Thursday Throw Down: Coyotes versus four-legged family members

Written by on June 8, 2017 in Critters vs Humans vs Critters - No comments

Warm weather and fresh air have led to a warning in Connecticut that predatory wildlife such as coyotes are out.

Melissa Ruszczyk, an official at the Department of Energy and Environmental Protection says pet owners should be concerned about encounters with the coyote population.

Contrary to popular belief, Ruszczyk says that fisher cats, a rodent-like mammal native to North America and popular in that area, are not as commonly found along the Shoreline as the Eastern coyotes and when fishers are around they are not as dangerous as many people have come to believe.

Coyotes are drawn to Shoreline residential areas for a variety of reasons including the existence of swampy areas and tall Phragmites, in addition to household trash and small animals.

You have that mix of wildlife feeding on domestic and unnatural food sources and also their own natural food sources that live, also, amongst residential areas,” Ruszczyk adds in an article in the Shoreline Times.

Fishers, on the other hand, “do better in larger tracts of forest where they have an ample food supply of squirrels and small rodents that they can get to.”

In addition, Ruszczyk stresses that the fisher cats are not nearly as ferocious as people have been led to believe.

They might occasionally kill a cat, but killing a dog would be really rare because they are so much bigger than a fisher,” Ruszczyk says.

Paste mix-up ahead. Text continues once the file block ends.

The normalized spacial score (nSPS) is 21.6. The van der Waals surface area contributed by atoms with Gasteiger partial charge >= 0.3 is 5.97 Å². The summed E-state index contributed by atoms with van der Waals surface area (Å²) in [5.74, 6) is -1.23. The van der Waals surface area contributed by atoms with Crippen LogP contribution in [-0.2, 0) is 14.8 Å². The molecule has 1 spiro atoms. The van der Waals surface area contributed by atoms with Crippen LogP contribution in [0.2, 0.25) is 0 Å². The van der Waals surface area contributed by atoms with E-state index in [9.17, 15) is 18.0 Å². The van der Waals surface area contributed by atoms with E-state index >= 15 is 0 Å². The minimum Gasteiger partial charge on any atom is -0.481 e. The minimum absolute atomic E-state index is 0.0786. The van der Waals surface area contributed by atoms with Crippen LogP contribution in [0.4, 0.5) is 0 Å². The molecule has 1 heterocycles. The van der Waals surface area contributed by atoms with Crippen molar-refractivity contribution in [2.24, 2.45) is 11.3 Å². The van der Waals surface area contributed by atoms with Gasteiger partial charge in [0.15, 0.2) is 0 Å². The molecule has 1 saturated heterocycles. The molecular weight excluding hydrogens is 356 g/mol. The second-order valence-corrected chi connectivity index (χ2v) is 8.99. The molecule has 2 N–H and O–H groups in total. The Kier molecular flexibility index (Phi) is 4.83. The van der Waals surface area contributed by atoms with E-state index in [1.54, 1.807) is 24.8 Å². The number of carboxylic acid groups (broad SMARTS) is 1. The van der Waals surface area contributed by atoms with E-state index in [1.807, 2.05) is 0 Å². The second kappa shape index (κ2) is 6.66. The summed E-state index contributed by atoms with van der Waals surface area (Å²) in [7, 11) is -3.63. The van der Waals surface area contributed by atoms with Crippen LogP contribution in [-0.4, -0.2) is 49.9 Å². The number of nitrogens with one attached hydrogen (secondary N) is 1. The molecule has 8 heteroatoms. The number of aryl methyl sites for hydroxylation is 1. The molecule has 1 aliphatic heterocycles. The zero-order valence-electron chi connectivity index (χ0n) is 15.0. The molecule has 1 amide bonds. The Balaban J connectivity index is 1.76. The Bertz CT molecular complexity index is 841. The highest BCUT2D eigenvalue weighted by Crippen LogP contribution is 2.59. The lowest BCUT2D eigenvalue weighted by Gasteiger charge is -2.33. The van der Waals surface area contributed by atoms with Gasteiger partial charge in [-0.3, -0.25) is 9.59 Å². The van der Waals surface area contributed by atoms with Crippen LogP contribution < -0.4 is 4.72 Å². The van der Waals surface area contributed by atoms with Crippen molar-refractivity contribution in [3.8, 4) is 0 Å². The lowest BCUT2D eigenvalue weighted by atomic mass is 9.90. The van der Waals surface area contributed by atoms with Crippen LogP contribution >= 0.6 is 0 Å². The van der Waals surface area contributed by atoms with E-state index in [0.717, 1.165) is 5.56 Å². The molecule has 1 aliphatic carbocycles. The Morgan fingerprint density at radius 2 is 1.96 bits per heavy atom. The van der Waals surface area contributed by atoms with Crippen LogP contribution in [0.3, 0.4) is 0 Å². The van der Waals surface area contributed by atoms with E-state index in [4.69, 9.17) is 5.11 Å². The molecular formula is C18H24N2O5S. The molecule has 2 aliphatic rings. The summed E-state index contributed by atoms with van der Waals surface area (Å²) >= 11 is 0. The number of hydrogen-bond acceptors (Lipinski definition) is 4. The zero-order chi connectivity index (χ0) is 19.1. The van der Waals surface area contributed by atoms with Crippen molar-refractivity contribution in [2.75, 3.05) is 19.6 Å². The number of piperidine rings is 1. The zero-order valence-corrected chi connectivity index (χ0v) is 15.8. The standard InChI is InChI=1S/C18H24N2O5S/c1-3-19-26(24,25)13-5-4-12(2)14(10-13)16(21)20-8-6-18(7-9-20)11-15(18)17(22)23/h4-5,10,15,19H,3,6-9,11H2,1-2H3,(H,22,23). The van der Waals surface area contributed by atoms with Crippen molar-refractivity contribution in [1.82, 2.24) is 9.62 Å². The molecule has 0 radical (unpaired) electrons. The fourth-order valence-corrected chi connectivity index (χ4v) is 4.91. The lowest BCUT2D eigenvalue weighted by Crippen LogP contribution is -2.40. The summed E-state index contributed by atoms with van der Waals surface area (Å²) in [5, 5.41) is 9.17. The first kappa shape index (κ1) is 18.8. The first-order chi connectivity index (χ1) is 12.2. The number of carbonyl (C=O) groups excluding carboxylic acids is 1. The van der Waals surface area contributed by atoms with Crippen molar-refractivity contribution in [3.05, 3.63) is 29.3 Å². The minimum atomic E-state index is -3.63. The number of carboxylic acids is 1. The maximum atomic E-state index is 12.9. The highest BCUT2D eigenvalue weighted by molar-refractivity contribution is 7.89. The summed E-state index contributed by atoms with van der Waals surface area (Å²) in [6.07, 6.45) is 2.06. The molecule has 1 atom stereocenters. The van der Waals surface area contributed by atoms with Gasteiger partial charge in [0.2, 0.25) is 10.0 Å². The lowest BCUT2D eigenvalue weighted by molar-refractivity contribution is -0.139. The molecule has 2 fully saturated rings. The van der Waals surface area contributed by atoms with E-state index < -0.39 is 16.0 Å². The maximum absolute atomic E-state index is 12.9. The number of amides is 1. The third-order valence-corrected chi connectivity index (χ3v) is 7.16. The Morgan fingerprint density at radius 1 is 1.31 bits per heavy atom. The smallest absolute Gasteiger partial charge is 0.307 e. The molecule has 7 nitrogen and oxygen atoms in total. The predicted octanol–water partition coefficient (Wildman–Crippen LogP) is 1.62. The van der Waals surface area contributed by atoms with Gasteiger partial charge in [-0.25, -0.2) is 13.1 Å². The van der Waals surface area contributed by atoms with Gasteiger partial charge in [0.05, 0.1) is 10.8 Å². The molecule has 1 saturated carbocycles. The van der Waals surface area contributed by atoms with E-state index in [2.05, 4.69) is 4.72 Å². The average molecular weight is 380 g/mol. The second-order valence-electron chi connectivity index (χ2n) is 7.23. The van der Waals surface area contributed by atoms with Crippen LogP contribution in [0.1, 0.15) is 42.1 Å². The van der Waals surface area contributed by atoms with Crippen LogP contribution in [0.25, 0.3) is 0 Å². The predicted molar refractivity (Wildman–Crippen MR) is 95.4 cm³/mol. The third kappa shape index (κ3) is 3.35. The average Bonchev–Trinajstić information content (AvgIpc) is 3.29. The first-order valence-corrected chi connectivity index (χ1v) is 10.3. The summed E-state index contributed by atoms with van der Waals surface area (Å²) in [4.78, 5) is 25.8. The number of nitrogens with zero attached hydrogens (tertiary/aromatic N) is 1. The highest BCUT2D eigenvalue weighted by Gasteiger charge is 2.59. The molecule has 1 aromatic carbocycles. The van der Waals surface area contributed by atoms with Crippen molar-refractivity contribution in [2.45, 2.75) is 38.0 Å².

“They’re in the weasel family,” she adds. ‘They’re larger than an actual weasel, but they’re small relative to some other predators we have like bobcats and coyotes.”

The size of the fisher makes smaller prey items, including squirrels and rodents, more desirable. Coyotes, on the other hand, will hunt for squirrels, rodents, addition to rabbits, cats and woodchucks.

“You don’t want to discount that a fisher could, like any wild animal, could be a threats to pets,” she adds, “but I would say there are more coyotes and coyotes are more apt to look at something like a cat as a prey item versus a fisher.”

Whether it is letting your cat or dog out in the yard to roam freely or walking with them, on leash, Shoreline pet owners should be ever vigilant about protecting their cats and dogs.

Ruszczyk urges pet owners to keep their pets on leashes and always within sight.

Always watch your animals outside,” she says. “It’s always good just to keep any eye on your own animals like you would your kids. You don’t want them to be completely on their own.

“Watch your pets at all times,” she stresses.

Pet owners can take some very specific precautions to protect themselves and their pets against conflicts with predators.

It you’re really concerned, maybe, don’t walk your dogs in the crepuscular hours, which would be dusk and dawn, that’s when coyotes are most active,” she says.

When walking or even watching a pet roam freely in a yard, the wildlife expert suggests having an air horn, a large stick or a small ball handy. This includes pets that have free roam within an area enclosed by an invisible fence.

In addition, Ruszczyk adds, while outside with your pets it is very important to pay attention and be aware of your surroundings at all times.

“If you’re in an area where you know that there are coyotes living and you’re concerned, then maybe don’t walk while you’re on your cell phone so you’re more alert to what’s going on around you,” she says. “Pay attention to your animal’s actions because if there’s an animal around they probably know before you do.

“So just paying attention to how your animal is behaving,” she adds. “If they’re slowing down or they look a little bit timid maybe there’s something out there that you don’t see or smell that they’re responding to.”

h/t: DEEP , Shoreline Times 

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Peg Fong

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